After the Muslim conquest of Syria
in the 7th century CE, Caliph Umar
. 634–644) divided Syria into four districts, in which Jund Hims became the northernmost district. It initially encompassed the territory of Jund Hims proper, the territory of the future district of Jund Qinnasrin
in far northern Syria, and the Jazira
(i.e. Upper Mesopotamia
During and immediately following the Muslim conquest of the city of Homs (Emesa to the Byzantines), the city became home to a substantial concentration of South Arabian
tribesmen from the Himyar
These South Arabian tribes, excluding the Kinda, formed the core of the Qahtan
faction in Syria, and were the first tribes to adopt Qahtan as a collective name, according to the historian Werner Caskel
A number of the urban Ansar
also settled in Homs.
After the conquest, tribesmen from the formerly Byzantine-allied Quda'a
group of Kalb
, and Bahra'
, all long-established in Syria before the conquests, settled in Jund Hims.
The original leading Muslim households of Homs were those of al-Simt ibn Aswad
of Kinda, the Dhu'l-Kala of Himyar, and the family of Hawshab Dhu Zulaym of Alhan, all of whom participated in the conquest of Syria.
The head of the Dhu'l-Kala, Samayfa
, led the troops of Jund Hims on the side of Syria's governor Mu'awiya ibn Abi Sufyan
at the Battle of Siffin
against Caliph Ali
. 656–661). Samayfa and Hawshab died in that battle, and Samayfa was succeeded by his son Shurahbil as leader of the troops of Jund Hims, until Shurahbil's death at the Battle of Khazir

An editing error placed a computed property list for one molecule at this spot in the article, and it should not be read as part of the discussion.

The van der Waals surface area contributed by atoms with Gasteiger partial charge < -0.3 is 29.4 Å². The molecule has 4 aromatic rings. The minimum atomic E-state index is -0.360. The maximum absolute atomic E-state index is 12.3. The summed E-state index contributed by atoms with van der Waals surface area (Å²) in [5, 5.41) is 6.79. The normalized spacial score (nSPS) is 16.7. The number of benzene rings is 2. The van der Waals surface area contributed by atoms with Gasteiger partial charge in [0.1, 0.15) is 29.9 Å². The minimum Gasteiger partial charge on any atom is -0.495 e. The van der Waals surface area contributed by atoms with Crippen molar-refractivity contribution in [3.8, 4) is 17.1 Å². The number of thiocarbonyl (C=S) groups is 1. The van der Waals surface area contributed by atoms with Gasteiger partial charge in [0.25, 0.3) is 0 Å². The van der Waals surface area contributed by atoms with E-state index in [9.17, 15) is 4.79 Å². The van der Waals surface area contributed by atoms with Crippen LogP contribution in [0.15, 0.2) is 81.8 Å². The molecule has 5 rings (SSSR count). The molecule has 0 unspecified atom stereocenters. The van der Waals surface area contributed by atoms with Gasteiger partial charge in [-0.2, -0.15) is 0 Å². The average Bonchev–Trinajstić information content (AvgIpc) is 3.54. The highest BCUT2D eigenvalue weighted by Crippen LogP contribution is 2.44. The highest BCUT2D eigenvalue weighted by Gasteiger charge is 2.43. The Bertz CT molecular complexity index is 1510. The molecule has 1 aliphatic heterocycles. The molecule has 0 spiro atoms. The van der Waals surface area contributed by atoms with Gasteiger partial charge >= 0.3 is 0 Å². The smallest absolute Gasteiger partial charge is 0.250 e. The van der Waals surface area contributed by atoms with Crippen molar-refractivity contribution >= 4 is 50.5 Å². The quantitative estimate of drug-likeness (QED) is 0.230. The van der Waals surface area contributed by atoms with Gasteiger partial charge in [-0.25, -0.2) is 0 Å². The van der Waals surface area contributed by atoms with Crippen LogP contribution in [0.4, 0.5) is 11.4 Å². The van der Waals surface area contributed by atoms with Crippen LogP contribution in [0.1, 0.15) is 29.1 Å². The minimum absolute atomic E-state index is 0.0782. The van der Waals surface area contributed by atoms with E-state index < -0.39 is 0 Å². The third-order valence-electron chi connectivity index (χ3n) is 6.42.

Al-Simt's son Shurahbil
may have been the sub-governor of Jund Hims during Mu'awiya's overall governorship (646–661) and/or caliphate (661–680).
The Quda'a, allied with the Kinda and Ghassan
, were closely allied with the Umayyads and had significant presence in the junds of Hims, Dimashq
(Damascus) and Urdunn
(Jordan). They were involved in a rivalry with the Qahtan for tribal preeminence in Syria in these districts and in Jund Filastin
(Palestine), where the dominant tribe was the Judham
. The Judham was politically divided, with one section opting for alignment with the Qahtan and a junior faction opting for the Quda'a. Meanwhile, in the northern regions of Jund Hims, i.e. Qinnasrin and the Jazira, the north Arabian Qays
forming the third faction in Syrian tribo-politics.
During the rule of the Umayyad
caliphs Mu'awiya I
. 661–680) or Yazid I
. 680–683) the Qinnasrin–Jazira was administratively separated from Jund Hims,
due to the dominance of the Qays in those regions.
After the death of Yazid and his son and successor, Mu'awiya II
, in 683 and 684, the Quda'a, Kinda, Ghassan, as well as the South Arabian Akk
, rallied behind another Umayyad candidate for the caliphate, Marwan I
, while the Qahtan of Hims and Qays supported the anti-Umayyad Abd Allah ibn al-Zubayr
At the Battle of Marj Rahit
in 684, the Qahtan and Ansar of Hims joined the Qays
tribal faction in opposition to the Umayyads
and their tribal allies.
The battle ended in a rout for the anti-Umayyad forces, but soon afterward the Qahtan, Quda'a, Kinda, Judham and others allied to form the Yaman (Yemeni) faction
, in opposition to the Qays, who maintained their rebellion from the Jazira.
In the later Umayyad period, during and after the Third Fitna
, the troops of Hims were ill-disposed to the dynasty.
Upon hearing of the death of al-Walid II
. 743–744), they refused to recognize his successor Yazid III
. 744–744) and elected Mu'awiya ibn Yazid, a grandson of Husayn ibn Numayr
of the Sakun clan of Kinda as their leader. Although Yazid put down the revolt, he offered the tribal nobility of Hims significant sums and appointed Mu'awiya ibn Yazid governor.
After Yazid's death, the troops of Hims refused to accept the legitimacy of Caliph Ibrahim
. 744–744) and rebelled against Caliph Marwan II
though the household of Husayn ibn Numayr backed him.
Rashidun period (638–661)
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